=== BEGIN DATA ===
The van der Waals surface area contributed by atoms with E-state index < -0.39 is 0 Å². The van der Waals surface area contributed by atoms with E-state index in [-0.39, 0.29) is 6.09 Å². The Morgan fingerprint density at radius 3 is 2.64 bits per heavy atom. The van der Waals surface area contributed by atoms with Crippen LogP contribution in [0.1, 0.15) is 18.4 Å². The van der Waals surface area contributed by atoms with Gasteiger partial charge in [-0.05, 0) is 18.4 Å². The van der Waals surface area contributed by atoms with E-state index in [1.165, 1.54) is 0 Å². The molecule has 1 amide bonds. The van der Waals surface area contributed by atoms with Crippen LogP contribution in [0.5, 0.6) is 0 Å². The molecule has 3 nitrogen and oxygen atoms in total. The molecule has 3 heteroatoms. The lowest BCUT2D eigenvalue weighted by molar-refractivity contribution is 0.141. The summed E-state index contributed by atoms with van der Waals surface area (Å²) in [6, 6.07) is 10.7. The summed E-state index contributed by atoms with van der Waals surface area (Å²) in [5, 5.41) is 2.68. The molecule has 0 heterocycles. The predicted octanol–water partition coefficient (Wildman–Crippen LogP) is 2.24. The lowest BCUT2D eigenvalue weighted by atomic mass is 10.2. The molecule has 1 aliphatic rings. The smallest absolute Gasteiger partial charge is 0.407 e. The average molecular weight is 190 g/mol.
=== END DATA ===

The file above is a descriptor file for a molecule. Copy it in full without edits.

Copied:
The van der Waals surface area contributed by atoms with E-state index < -0.39 is 0 Å². The van der Waals surface area contributed by atoms with E-state index in [-0.39, 0.29) is 6.09 Å². The Morgan fingerprint density at radius 3 is 2.64 bits per heavy atom. The van der Waals surface area contributed by atoms with Crippen LogP contribution in [0.1, 0.15) is 18.4 Å². The van der Waals surface area contributed by atoms with Gasteiger partial charge in [-0.05, 0) is 18.4 Å². The van der Waals surface area contributed by atoms with E-state index in [1.165, 1.54) is 0 Å². The molecule has 1 amide bonds. The van der Waals surface area contributed by atoms with Crippen LogP contribution in [0.5, 0.6) is 0 Å². The molecule has 3 nitrogen and oxygen atoms in total. The molecule has 3 heteroatoms. The lowest BCUT2D eigenvalue weighted by molar-refractivity contribution is 0.141. The summed E-state index contributed by atoms with van der Waals surface area (Å²) in [6, 6.07) is 10.7. The summed E-state index contributed by atoms with van der Waals surface area (Å²) in [5, 5.41) is 2.68. The molecule has 0 heterocycles. The predicted octanol–water partition coefficient (Wildman–Crippen LogP) is 2.24. The lowest BCUT2D eigenvalue weighted by atomic mass is 10.2. The molecule has 1 aliphatic rings. The smallest absolute Gasteiger partial charge is 0.407 e. The average molecular weight is 190 g/mol.